Changes in the LNG market are happening at warp speed and it is hard to keep up (And many people in Kitimat are trying to keep up with the daily volatility since the future of the town may depend on LNG). Unfortunately, the dying mainstream media failed to explain, even in the simplest terms, that Christy Clark’s LNG promises might be as empty as a mothballed tanker. This is one case where concentrating on the horse race—and the grossly inaccurate polls—was a blunder, when there should have been reality checks on the LNG promise. The conservative cheerleaders in the media actually didn’t do their readers much good when they failed as reporters to check out the real state of the energy industry or predicted economic catastrophe if there was an NDP victory.
The NDP failure
The NDP campaign under Adrian Dix was not up to its appointed task of explaining the need for both a viable economy and a sustainable environment. Most pundits point to Dix’s mid-campaign switch to opposing the Kinder Morgan pipeline expansion as the beginning of the NDP decline.
More telling, for me, was Dix’s failure to explain the proposed two-year moratorium on fracking. There are lots of moratoriums and holds on fracking in North America and around the world. The Canadian media, however, failed miserably (if it even bothered to check) that fracking moratoriums are becoming a standard, although controversial, practice worldwide. A moratorium on fracking today is prudent given the uncertainty over current practices.
Yes, fracking has been used for 50 years but on a much smaller scale. There are two new factors. First is the sheer volume of operations, with no idea what the massive increase in fracking will do to the environment, especially the ground water. Second is the stubborn refusal of companies to release proprietary information on the chemicals they use—the same “public be damned” attitude toward environmental concerns that has got pipeline companies in trouble as well.
Christy Clark and the conservative commentators successfully painted the fracking moratorium as stopping all economic development in the province. Dix and the NDP completely failed to emphasize that their platform was that the party wanted industrial development in the province, but didn’t want to rush into development that will cost the province and its taxpayers down the road. (And taxpayers will eventually have to pay to clean up unfettered development long after the companies that profited have left town, something deficit and debt hawks always conveniently ignore.)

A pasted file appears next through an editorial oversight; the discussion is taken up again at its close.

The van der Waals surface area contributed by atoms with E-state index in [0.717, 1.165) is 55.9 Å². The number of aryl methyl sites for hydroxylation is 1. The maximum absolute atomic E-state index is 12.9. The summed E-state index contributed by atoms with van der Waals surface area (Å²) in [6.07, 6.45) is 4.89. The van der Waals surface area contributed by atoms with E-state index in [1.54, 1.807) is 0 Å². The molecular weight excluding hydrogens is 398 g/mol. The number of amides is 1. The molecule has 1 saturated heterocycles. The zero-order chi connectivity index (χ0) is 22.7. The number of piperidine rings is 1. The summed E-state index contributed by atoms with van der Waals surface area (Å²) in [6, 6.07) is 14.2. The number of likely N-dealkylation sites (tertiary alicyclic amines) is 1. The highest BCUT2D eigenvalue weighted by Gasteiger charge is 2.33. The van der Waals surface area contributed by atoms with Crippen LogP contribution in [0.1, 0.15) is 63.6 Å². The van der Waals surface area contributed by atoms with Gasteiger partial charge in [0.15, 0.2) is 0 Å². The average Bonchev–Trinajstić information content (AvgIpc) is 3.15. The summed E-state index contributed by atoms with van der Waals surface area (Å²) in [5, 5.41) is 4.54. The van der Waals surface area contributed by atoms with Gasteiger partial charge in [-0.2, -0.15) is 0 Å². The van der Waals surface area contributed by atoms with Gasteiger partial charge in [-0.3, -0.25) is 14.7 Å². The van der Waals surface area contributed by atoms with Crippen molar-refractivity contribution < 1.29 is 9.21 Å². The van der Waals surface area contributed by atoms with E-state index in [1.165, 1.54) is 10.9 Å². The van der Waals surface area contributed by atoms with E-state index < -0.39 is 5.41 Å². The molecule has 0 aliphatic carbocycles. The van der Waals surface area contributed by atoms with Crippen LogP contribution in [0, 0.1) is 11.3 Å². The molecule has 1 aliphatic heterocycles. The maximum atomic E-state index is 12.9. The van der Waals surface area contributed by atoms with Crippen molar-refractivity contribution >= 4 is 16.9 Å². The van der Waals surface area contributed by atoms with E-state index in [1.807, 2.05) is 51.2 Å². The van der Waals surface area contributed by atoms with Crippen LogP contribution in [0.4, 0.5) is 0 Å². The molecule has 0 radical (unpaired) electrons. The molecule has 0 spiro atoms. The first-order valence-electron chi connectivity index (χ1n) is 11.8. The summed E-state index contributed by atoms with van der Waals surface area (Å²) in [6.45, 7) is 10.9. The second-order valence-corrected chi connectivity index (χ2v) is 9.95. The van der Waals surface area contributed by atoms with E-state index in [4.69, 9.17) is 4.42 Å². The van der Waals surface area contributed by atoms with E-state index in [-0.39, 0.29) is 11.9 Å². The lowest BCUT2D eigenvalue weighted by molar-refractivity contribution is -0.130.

The Orange Coast
As Tyler Noble (formerly with CFTK News and now with the District of Kitimat) pointed out in a Facebook post, the electoral map shows perhaps the real story of the election. The British Columbia coast is entirely NDP orange. The Interior of BC went Liberal. The fight over tankers and pipelines is not going to go away with the result of this election, it’s going to get louder and a lot nastier.
So the University of Calgary pundits, the conservative columnists and editorialists from Calgary to Toronto and the Globe and Mail editorial board will soon have to forget their cheers and go back to complaining about the BC peasants who have to be “educated” about how good pipelines are for the economy.
The pollsters are now trying to find out what went wrong, and beginning to ask how to find out who will actually turn up at the voting booth?
Even with the problems pollsters face with call display refusals, fewer landlines and the possible unreliability of internet panel polling, even with the flawed polling data some things are clear.
The turnout, as currently reported, was 52 per cent. The student vote (an actual vote) went heavily to the NDP and the Greens. Part of the student vote result is traditionally, younger people generally tend to vote “progressive” parties. Young people, increasingly disillusioned by partisan politics, are not turning out to actually vote. With high unemployment among millennials and teenagers, these potential voters want jobs, but they’re also worried about the future of the planet. They’re not turning out to vote because many say they have no one to vote for (despite the appeals of the NDP and the Greens.)